Deal on Iran's nuclear programme helps make world safer - Cameron
Prime Minister David Cameron has hailed as "historic" the international community's deal with Iran, which he said would stop Tehran from developing a nuclear weapon and "help make our world a safer place".
After a decade-long attempt to broker a deal, Tehran agreed to allow UN inspectors access to sites so checks can be made on its nuclear programme.
In return, some international sanctions will be lifted, a move that is expected to free up billions of dollars in frozen Iranian assets around the world.
Mr Cameron, who discussed the developments with US president Barack Obama in a telephone call, paid tribute to those involved in protracted talks in Vienna between Iran and the so-called E3+3 - or P5+1 - group of the UK, US, Russia, China, France and Germany.
The Prime Minister said: "After persistent diplomacy and tough sanctions, the international community has delivered a historic deal with Iran, a deal which secures our fundamental aim to keep Iran from developing a nuclear weapon and that will help to make our world a safer place."
He added: "I want to pay tribute to all of those who have worked tirelessly over the last few months to deliver this deal. It has required leadership, courage and determination on both sides.
"Now we must ensure that this deal is fully implemented.
"There is a real opportunity for Iran to benefit from this agreement in terms of its economy, but this will only happen if Iran delivers on all the agreed actions required to fully address international concerns about its programme.
"Of course, this agreement will not solve all the difficulties, especially between Iran and its neighbours. We will continue to work with our partners in the region to ensure stability and security and I hope that Iran will also follow this path."
The deal reached in Vienna comes at the end of a tortuous negotiation process which began in 2006 and underwent many setbacks and delays along the way.
Foreign Secretary Philip Hammond, who represented the UK at the talks in the Austrian capital, said it would grant the International Atomic Energy Agency access to key sites in Iran to give the international community confidence that the country's nuclear programme is "exclusively peaceful", as Tehran has always maintained.
In return, Iran can expect "significant economic and financial benefits" from the easing of sanctions, he said.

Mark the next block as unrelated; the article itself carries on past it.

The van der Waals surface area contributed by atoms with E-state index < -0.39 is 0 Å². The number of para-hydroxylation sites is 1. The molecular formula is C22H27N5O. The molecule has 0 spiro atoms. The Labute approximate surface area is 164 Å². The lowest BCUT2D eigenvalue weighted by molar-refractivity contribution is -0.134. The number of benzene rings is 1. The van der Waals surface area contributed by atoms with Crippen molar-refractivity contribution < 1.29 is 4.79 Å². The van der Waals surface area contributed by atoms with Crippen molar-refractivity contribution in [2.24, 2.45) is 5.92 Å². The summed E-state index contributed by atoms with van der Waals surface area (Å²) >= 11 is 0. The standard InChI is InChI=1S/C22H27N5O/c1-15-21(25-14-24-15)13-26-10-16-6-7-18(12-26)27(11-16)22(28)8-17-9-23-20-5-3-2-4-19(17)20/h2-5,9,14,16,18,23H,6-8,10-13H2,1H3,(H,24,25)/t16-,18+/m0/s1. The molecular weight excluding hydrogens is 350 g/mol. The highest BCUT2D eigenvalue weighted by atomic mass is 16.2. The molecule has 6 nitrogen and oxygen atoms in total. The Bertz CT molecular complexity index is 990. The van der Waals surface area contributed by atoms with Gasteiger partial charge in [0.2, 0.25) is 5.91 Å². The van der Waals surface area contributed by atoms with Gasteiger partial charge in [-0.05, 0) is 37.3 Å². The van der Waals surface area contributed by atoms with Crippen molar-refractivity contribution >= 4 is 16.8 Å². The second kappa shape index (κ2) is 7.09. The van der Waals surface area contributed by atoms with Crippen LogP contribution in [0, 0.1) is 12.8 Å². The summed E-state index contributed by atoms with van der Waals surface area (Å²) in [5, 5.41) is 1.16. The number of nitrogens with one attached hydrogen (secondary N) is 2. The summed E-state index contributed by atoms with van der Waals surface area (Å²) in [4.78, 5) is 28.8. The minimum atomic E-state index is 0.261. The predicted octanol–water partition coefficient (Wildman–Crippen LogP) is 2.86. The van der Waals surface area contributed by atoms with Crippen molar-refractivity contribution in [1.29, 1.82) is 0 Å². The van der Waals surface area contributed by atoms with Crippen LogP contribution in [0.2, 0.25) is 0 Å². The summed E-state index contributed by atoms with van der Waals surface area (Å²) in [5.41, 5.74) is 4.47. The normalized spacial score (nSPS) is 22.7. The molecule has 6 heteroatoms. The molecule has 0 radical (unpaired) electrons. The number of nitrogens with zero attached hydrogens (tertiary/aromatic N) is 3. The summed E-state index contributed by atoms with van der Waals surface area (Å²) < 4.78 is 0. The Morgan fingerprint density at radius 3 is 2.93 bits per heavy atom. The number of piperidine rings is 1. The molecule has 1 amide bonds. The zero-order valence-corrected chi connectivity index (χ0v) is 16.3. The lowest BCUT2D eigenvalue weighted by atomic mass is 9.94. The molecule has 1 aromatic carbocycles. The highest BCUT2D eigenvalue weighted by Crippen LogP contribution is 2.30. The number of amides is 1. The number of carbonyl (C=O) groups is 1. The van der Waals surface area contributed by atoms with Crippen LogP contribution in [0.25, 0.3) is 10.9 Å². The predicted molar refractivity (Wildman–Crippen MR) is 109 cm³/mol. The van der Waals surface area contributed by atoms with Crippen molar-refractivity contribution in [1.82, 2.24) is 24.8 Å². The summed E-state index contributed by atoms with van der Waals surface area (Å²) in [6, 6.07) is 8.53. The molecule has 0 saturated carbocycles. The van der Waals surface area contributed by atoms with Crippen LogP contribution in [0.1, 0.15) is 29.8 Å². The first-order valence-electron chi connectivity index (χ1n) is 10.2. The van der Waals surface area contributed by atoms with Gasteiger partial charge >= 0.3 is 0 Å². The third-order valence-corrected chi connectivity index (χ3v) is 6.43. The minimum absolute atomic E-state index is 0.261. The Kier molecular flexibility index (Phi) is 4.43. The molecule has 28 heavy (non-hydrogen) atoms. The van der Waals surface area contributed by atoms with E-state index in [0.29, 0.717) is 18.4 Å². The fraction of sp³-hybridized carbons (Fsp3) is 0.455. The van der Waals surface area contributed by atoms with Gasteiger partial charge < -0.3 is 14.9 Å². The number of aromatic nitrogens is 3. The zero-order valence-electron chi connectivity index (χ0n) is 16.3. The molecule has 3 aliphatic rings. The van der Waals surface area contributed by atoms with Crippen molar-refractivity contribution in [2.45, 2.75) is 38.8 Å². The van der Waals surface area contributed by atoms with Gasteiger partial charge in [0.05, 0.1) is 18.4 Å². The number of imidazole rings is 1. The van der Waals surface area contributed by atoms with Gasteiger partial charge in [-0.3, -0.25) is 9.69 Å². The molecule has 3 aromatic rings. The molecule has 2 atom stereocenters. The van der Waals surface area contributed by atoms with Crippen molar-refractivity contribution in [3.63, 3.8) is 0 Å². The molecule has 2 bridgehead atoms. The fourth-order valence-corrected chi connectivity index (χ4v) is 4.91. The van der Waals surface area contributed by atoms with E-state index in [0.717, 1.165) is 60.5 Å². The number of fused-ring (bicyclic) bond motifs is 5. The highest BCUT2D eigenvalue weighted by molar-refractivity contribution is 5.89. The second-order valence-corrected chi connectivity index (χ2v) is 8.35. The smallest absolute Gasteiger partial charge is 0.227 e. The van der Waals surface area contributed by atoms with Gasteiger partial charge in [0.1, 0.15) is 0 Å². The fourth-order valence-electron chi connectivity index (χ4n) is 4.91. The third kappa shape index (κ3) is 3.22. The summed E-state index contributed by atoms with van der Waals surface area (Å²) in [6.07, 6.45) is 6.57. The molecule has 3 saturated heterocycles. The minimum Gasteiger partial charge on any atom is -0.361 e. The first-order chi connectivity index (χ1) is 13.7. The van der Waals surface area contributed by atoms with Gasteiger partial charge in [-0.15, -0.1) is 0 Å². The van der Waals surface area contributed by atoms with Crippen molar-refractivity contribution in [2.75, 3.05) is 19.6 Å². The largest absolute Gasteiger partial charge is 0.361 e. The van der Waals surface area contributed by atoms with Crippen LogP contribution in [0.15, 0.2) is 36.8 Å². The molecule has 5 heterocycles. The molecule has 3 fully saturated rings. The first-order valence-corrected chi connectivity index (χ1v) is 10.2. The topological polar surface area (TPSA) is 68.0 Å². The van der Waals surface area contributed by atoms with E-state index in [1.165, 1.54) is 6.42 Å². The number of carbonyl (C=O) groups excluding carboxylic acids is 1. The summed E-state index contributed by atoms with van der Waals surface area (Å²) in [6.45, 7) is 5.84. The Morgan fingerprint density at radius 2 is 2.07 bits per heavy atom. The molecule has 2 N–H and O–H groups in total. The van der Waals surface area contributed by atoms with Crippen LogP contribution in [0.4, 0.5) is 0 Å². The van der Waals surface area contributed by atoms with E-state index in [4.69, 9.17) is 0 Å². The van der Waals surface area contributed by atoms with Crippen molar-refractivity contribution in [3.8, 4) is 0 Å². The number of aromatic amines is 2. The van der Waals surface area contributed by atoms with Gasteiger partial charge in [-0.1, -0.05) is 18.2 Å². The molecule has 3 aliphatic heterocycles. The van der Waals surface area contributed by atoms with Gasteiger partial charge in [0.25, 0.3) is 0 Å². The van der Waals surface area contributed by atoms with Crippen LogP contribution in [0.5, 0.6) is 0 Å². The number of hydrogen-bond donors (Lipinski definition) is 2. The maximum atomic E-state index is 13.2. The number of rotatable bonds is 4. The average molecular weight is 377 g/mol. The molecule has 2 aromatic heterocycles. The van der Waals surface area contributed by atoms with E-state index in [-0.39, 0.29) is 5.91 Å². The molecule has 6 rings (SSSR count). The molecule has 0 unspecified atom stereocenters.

The agreement was welcomed by Mr Obama , who said it ensured that "every pathway to a nuclear weapon is cut off" for Iran.
His Iranian counterpart, Hassan Rouhani, said it opened a "new chapter" in Iran's relations with the world.
But the deal was greeted with horror in Israel, where prime minister Benjamin Netanyahu branded it a mistake of "historic proportions" and vowed to maintain efforts to block the Islamic republic from obtaining an atomic bomb.
"We knew very well that the desire to sign an agreement was stronger than anything, and therefore we did not commit to preventing an agreement," said Mr Netanyahu. "We did commit to preventing Iran from acquiring nuclear weapons, and this commitment still stands."
Mr Hammond said he recognised the concerns of Iran's neighbouring states, but insisted Britain stood firm against any "Iranian interference in their internal affairs".
The agreement will impose "strict limits and inspections on Iran's nuclear programme", said the Foreign Secretary.
He added: "Having reached this important agreement, our focus will now be on its swift and full implementation to make sure that a nuclear weapon remains beyond Iran's reach.
"We recognise the concern in the region about Iran's historic pattern of regional activity. We will maintain our clear position in support of the Gulf states and against Iranian interference in their internal affairs. We hope, and expect, that this agreement will herald a step-change in Iran's relations with its neighbours and with the international community.
"The removal, over time, of economic and financial sanctions represents a huge opportunity for Iranians to make positive decisions about their country's future and its role in the region.
"We will continue to work closely with our international partners to encourage Iran to play a transparent and constructive role in regional affairs, particularly in the struggle against violent Islamist extremism."
Former chancellor Lord Lamont, chairman of the British-Iranian Chamber of Commerce, said the deal was "courageous and right".
"The only alternative to a negotiated deal would be direct military intervention, which would be disastrous for the region and the world," he said.
A Downing Street spokeswoman said Mr Cameron had discussed the "historic" deal with Mr Obama this afternoon.
"Both leaders thanked each other for the leadership and work of their teams which had been critical to a successful outcome," the spokeswoman said. "They agreed that this deal would ensure that Iran is unable to develop a nuclear weapon, making the world a safer place.
"They noted that differences would remain with the regime in Tehran over its role in the region and both the UK and US would continue to work with partners in the region to bring about stability."